New push to make sure drinking water in NC schools is lead-free

New push to make sure drinking water in NC schools is lead-free

CHARLOTTE, N.C. — The advocacy group, Environment America, graded several states on requirements for testing for lead in schools' drinking water and the response to finding it.

“North Carolina is receiving an F, a failing grade when it comes to protecting our children at their schools,” said Drew Ball, state director of Environment North Carolina.

[LINK: CMS Water Testing Program]

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North Carolina has no policy requiring schools to test for lead and that's why the schools scored an F.

"I think it’s really sad in the year 2019 that North Carolina is receiving an F," said Brian Kasher, former manager of Environmental Health and Safety for Charlotte-Mecklenburg Schools.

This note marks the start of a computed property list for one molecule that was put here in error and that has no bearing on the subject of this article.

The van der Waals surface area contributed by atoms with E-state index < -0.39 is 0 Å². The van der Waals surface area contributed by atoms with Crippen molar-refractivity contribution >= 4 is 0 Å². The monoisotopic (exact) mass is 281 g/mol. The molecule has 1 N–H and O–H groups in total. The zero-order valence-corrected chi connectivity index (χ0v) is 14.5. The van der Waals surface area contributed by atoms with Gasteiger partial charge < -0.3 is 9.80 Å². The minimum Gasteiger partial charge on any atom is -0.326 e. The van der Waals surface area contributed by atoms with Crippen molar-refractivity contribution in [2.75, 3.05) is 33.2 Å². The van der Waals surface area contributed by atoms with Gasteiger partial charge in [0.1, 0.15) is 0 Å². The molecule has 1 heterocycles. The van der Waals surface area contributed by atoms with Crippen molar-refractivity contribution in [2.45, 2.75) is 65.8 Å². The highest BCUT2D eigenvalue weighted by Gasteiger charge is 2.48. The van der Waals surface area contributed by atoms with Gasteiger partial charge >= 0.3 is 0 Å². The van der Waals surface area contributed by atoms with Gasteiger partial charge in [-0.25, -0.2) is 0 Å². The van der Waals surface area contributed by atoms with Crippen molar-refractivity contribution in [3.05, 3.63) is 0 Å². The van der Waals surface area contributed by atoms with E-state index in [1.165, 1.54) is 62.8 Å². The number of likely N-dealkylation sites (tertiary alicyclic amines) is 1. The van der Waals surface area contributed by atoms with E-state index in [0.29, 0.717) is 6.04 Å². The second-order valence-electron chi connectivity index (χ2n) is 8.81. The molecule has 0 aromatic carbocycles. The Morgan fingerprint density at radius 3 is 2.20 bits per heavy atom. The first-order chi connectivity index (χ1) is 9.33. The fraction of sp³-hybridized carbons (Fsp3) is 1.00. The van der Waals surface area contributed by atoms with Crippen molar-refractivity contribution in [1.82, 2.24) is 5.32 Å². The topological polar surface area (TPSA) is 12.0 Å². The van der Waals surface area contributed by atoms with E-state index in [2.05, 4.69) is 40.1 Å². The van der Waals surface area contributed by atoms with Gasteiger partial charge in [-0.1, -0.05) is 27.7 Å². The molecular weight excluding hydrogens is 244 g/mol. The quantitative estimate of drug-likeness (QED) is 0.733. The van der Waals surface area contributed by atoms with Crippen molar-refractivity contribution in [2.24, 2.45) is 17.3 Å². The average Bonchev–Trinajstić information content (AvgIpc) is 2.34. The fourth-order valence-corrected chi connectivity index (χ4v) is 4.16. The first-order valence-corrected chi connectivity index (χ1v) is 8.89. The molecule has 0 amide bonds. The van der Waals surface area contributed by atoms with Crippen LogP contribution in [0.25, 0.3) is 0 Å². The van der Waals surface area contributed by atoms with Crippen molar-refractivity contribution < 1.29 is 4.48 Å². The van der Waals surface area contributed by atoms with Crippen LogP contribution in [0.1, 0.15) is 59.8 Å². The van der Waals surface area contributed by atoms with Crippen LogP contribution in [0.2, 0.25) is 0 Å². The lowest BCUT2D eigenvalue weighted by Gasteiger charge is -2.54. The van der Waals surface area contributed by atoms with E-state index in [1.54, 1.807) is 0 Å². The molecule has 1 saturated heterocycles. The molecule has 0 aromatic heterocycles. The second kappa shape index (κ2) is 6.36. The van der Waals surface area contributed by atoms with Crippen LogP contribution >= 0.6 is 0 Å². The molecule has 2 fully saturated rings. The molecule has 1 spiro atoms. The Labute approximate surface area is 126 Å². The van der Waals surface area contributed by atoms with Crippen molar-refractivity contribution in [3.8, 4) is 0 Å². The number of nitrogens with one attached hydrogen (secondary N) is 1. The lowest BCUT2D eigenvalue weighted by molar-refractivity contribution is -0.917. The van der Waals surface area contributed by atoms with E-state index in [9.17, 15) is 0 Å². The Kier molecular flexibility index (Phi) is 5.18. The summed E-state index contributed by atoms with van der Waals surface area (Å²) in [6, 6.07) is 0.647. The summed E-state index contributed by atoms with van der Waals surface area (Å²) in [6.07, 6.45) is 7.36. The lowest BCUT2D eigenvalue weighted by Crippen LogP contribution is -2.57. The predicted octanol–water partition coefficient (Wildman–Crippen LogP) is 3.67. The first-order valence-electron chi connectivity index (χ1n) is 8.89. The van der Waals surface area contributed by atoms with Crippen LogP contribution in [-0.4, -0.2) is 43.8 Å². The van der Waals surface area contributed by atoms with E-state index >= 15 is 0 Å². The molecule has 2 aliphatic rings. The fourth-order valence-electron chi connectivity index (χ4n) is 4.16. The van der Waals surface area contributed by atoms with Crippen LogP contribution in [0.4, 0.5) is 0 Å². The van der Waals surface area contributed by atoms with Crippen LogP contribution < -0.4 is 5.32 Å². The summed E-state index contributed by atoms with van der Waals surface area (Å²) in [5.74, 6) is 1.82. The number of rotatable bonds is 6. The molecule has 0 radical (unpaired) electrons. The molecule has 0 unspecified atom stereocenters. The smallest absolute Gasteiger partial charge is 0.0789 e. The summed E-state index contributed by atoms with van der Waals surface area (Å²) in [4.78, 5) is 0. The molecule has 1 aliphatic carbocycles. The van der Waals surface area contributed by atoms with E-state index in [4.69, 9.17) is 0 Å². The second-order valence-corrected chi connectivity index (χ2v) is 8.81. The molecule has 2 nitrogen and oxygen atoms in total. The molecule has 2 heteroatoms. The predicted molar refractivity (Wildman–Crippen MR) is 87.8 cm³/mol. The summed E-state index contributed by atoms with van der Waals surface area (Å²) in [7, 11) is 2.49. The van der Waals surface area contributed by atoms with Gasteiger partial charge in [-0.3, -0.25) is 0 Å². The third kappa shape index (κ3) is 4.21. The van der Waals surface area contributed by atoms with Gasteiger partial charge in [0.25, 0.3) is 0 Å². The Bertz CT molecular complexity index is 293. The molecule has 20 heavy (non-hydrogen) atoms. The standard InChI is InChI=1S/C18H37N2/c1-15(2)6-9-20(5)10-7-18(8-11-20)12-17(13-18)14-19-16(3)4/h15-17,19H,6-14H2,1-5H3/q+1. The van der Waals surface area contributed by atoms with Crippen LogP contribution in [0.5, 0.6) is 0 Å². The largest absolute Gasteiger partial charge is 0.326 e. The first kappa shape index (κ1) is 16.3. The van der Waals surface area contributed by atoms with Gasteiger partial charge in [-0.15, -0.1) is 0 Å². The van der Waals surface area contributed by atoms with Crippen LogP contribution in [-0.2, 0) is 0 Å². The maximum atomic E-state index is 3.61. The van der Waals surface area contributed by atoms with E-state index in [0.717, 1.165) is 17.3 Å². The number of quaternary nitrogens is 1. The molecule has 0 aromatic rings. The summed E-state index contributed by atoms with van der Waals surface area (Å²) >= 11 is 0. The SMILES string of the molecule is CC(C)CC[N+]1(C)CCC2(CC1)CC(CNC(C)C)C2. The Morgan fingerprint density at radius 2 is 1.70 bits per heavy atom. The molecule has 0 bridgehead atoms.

Kasher has led a push for the district to test for lead.

CMS started voluntary testing in schools built before 1989.

In 2017, when water samples were tested in 58 elementary schools, 26 had levels of lead above drinking water standards.

The district said it replaced, repaired or removed the sinks and fountains and continued testing at all older schools deemed most at risk.

They said the lead findings don't necessarily mean students were at risk, but Environment North Carolina said any level is too high.

"There is no safe level of lead," Ball said.


Two years ago, Environment North Carolina said state and communities should require testing at all schools each year and disclose all information about those findings onsite and online.

Channel 9 expects to learn more Thursday about the progress made since then.

“The Carolinas, as a whole, should be fairly progressive on this issue,” Kasher said. “We're talking about children, children's health, and frankly, academic performance.”

There is a new push on the state level to do more.

There is a House bill that would require testing at any school or child care facility built before 1991 and it would provide funding to make that happen.